• With overdoses, you may be given other medication (either orally or via a drip into your blood vessel) to counteract the overdose
  • Other medical or surgical procedures may be required for your injuries.

Can the hospital help me find mental health care?

It is an important part of the emergency department's job to link you with a mental health worker for psychological assessment and treatment after self-harm or to find other forms of support. For example:
  • Staff may talk to a member of your family or a friend to decide whether or not you will be safe to go home - this is to see what support you have if you leave hospital
  • They may contact your GP to discuss the idea of you seeing him or her for counselling after you leave hospital
  • They may introduce you to, or give you the name of, a mental health professional who can work through the problems that led you to harm yourself.
A minority of people are admitted to hospital after self-harm. Usually this is to treat a psychiatric illness where the person cannot be treated at home. However most mental health care is provided on an out-patient basis in your local area and on an appointment basis. Top of page

How can I help myself?

Research shows that between 41 to 70% of people who self-harm do not keep appointments with health professionals. The steps toward helping yourself include:
  • Decide to keep appointments
  • Find a skilled professional who you can trust and work with
  • Find out if they are actually trained to work with people who self-harm (usually a psychiatrist or psychologist) so that you have the greatest chance of overcoming the problem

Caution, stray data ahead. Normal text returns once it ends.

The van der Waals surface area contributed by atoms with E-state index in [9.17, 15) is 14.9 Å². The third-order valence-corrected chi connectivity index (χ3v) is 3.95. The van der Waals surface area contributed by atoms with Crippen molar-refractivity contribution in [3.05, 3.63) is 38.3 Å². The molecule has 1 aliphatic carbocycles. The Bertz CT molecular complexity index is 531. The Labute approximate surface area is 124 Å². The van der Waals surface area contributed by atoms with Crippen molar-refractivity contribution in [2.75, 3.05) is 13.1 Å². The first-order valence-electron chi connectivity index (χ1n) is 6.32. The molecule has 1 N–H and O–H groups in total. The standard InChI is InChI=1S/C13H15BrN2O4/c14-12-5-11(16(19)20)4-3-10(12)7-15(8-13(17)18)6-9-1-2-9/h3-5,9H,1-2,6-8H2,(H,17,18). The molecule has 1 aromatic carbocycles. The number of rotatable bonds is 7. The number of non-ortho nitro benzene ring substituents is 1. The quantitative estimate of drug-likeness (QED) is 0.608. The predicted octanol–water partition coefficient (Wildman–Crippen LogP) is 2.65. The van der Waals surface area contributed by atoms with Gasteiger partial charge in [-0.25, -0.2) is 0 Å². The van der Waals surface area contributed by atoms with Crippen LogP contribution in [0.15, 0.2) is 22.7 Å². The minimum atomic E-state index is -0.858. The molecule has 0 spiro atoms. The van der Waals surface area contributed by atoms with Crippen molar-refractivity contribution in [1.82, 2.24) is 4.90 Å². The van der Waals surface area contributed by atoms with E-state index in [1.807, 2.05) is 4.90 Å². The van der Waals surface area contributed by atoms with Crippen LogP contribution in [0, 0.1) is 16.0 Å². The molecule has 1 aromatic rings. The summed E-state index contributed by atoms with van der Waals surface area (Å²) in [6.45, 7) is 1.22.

• Always remind yourself of the positive skills you have and build on these.

What does treatment cost?

  • Many GPs bulk bill so that Medicare will cover the full cost. If they don't bulk bill, Medicare will refund you up to 85% of the cost if you visit the GP's surgery. Medicare will refund you 75% of the fee for GP care in a hospital or aged care facility.
  • When seeing a psychiatrist outside of hospital, Medicare will cover 85% of the scheduled fee and you pay the balance. Medicare will pay 75% of the cost if you are treated by the psychiatrist whilst a patient in hospital. This may seem expensive, but you may only go once per month for a few visits.
  • The care you receive in a hospital emergency department is provided for free.
  • Community mental health services are free clinics where you can see a psychiatrist, psychologist or social worker or other health professional by appointment. Usually, you should make several appointments a week or more apart over a number of weeks.
  • Medicare does not cover the cost of treatment if you see a psychologist, nurse or social worker privately. These visits usually cost between $60 and $120 for a one-hour session.
  • In Australia, there are now ways that GPs can work with other health professionals so they can offer you a longer consultation and an expert second opinion. Top of page

Contacts and plan for getting help

My GP's name:
My local mental health service location:
Key worker name:
After hours crisis team telephone:
Help line telephone:
My most reliable and trustworthy support person:

Keeping the first appointment is a step toward helping yourself.